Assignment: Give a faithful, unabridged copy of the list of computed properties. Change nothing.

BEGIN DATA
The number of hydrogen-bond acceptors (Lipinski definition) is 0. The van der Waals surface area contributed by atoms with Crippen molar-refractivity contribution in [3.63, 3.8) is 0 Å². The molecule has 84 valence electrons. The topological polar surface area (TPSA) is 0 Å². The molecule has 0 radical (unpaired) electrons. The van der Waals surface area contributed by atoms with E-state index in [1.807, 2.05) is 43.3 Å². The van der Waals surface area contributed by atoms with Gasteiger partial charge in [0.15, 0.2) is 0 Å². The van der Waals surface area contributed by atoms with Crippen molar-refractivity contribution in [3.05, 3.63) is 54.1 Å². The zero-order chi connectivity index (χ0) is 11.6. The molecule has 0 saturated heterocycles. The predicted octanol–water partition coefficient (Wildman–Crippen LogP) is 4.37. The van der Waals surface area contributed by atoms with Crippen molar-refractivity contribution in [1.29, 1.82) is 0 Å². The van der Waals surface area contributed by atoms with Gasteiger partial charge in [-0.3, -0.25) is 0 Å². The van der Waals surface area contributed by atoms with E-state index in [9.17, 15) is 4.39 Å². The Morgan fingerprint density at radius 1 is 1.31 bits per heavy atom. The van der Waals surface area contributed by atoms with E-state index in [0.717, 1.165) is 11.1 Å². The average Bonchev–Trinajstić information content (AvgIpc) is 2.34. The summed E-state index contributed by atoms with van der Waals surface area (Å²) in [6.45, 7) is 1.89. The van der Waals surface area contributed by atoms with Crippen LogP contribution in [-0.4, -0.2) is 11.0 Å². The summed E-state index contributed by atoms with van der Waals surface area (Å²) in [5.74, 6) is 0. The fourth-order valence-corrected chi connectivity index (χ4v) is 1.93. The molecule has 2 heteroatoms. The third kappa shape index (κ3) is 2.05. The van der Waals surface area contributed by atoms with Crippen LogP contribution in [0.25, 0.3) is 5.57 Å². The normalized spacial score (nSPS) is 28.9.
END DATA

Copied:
The number of hydrogen-bond acceptors (Lipinski definition) is 0. The van der Waals surface area contributed by atoms with Crippen molar-refractivity contribution in [3.63, 3.8) is 0 Å². The molecule has 84 valence electrons. The topological polar surface area (TPSA) is 0 Å². The molecule has 0 radical (unpaired) electrons. The van der Waals surface area contributed by atoms with E-state index in [1.807, 2.05) is 43.3 Å². The van der Waals surface area contributed by atoms with Gasteiger partial charge in [0.15, 0.2) is 0 Å². The van der Waals surface area contributed by atoms with Crippen molar-refractivity contribution in [3.05, 3.63) is 54.1 Å². The zero-order chi connectivity index (χ0) is 11.6. The molecule has 0 saturated heterocycles. The predicted octanol–water partition coefficient (Wildman–Crippen LogP) is 4.37. The van der Waals surface area contributed by atoms with Crippen molar-refractivity contribution in [1.29, 1.82) is 0 Å². The van der Waals surface area contributed by atoms with Gasteiger partial charge in [-0.3, -0.25) is 0 Å². The van der Waals surface area contributed by atoms with E-state index in [9.17, 15) is 4.39 Å². The Morgan fingerprint density at radius 1 is 1.31 bits per heavy atom. The van der Waals surface area contributed by atoms with E-state index in [0.717, 1.165) is 11.1 Å². The average Bonchev–Trinajstić information content (AvgIpc) is 2.34. The summed E-state index contributed by atoms with van der Waals surface area (Å²) in [6.45, 7) is 1.89. The van der Waals surface area contributed by atoms with Crippen LogP contribution in [-0.4, -0.2) is 11.0 Å². The summed E-state index contributed by atoms with van der Waals surface area (Å²) in [5.74, 6) is 0. The fourth-order valence-corrected chi connectivity index (χ4v) is 1.93. The molecule has 2 heteroatoms. The third kappa shape index (κ3) is 2.05. The van der Waals surface area contributed by atoms with Crippen LogP contribution in [0.25, 0.3) is 5.57 Å². The normalized spacial score (nSPS) is 28.9.